Thursday, January 9, 2014

Ben Hartley on Grace Upon Grace: Mission: Reform

Today's post is the seventh in a series of posts that are re-examining the mission document of The United Methodist Church, Grace Upon Grace (Nashville: Graded Press, 1990). Various United Methodist professors of mission will contribute to a re-examination of this theological statement and how it can inform our corporate life in The United Methodist Church today.  This piece is written by Dr. Benjamin L. Hartley, Associate Professor of Christian Mission and Director of United Methodist Studies at Palmer Theological Seminary.  Dr. Hartley is commenting on the fourth section of the document, "Mission: Reform."  Use the "Grace Upon Grace" tag to identify other posts in this series.
In paragraphs 18-24 Grace upon Grace continues to recount “our missional heritage” by drawing attention to previous Methodist reform movements which attacked the problems of slavery, unjust labor practices, alcohol abuse, poverty, and economic injustice. A very similar litany of past Methodist involvement in addressing these problems could certainly still be given today – twenty-five years after the writing of Grace upon Grace. It may be helpful, however, to reflect a bit about how one might tell this nineteenth century story of mission as social reform differently today. Our perspective on historical events is always shifting.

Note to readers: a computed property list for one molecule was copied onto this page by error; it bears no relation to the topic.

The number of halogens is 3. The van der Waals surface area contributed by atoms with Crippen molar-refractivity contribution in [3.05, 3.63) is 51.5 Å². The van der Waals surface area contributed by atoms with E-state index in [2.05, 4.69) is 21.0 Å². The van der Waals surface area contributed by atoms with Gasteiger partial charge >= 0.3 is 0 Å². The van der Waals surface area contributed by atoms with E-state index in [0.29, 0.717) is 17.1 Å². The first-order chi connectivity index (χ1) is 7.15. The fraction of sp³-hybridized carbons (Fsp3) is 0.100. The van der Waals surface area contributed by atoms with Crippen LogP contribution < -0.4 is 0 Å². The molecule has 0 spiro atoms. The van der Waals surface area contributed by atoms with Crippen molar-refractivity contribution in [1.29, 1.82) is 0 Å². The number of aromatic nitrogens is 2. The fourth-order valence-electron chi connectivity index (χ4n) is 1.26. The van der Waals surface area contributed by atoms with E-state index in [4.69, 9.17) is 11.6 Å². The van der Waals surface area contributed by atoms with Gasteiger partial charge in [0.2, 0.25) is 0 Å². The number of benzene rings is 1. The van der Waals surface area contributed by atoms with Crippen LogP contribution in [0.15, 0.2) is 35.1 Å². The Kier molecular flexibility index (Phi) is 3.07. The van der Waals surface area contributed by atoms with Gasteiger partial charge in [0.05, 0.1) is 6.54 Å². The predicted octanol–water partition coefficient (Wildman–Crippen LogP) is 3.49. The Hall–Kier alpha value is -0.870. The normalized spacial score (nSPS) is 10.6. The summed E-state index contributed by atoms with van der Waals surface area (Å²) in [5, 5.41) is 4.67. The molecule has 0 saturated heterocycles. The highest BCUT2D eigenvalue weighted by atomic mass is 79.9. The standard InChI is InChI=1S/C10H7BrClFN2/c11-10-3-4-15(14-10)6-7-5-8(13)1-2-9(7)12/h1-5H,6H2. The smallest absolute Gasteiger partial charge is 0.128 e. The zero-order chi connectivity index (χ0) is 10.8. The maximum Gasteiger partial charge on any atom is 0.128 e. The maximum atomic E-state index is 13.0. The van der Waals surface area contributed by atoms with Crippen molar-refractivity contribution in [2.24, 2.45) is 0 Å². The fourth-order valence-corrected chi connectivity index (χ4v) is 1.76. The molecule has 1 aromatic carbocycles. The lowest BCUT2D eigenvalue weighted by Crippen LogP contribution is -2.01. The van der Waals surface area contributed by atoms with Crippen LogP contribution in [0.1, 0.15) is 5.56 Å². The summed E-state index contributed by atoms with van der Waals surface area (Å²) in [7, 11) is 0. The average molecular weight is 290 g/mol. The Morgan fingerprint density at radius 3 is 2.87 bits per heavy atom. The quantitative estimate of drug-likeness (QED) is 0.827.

I was struck first by the way Methodism’s holistic ministry of biblical justice and evangelism was described in paragraph 18: “The revival movement which began with an emphasis on personal regeneration extended into social reform.” Historically, this description certainly suggests a shift in emphasis. But does it downplay the extent to which social reform was integral to Methodist mission from the start? Wesley’s anti-slavery writings and his “Thoughts on the Present Scarcity of Provisions” are just two examples to which one may point to highlight such holism. Theologically, I am also critical of portraying the 19th century Methodist reform efforts as mere “extensions” as if they were a kind of second step beyond a focus on personal regeneration. For most nineteenth century Methodists mission as social reform was seen as part and parcel of their view of sanctification. (Grace upon Grace does a nice job of highlighting the importance of this doctrine in paragraphs 9 and 43.) Frances Willard, John R. Mott, E. Stanley Jones and many unsung heroes in the anti-slavery and organized labor movements were driven to do their work at least in part because of their life-transforming experiences of sanctifying grace. They sought to bring into reality an evangelical synergism of what E. Stanley Jones called “Christlikeness universalized.”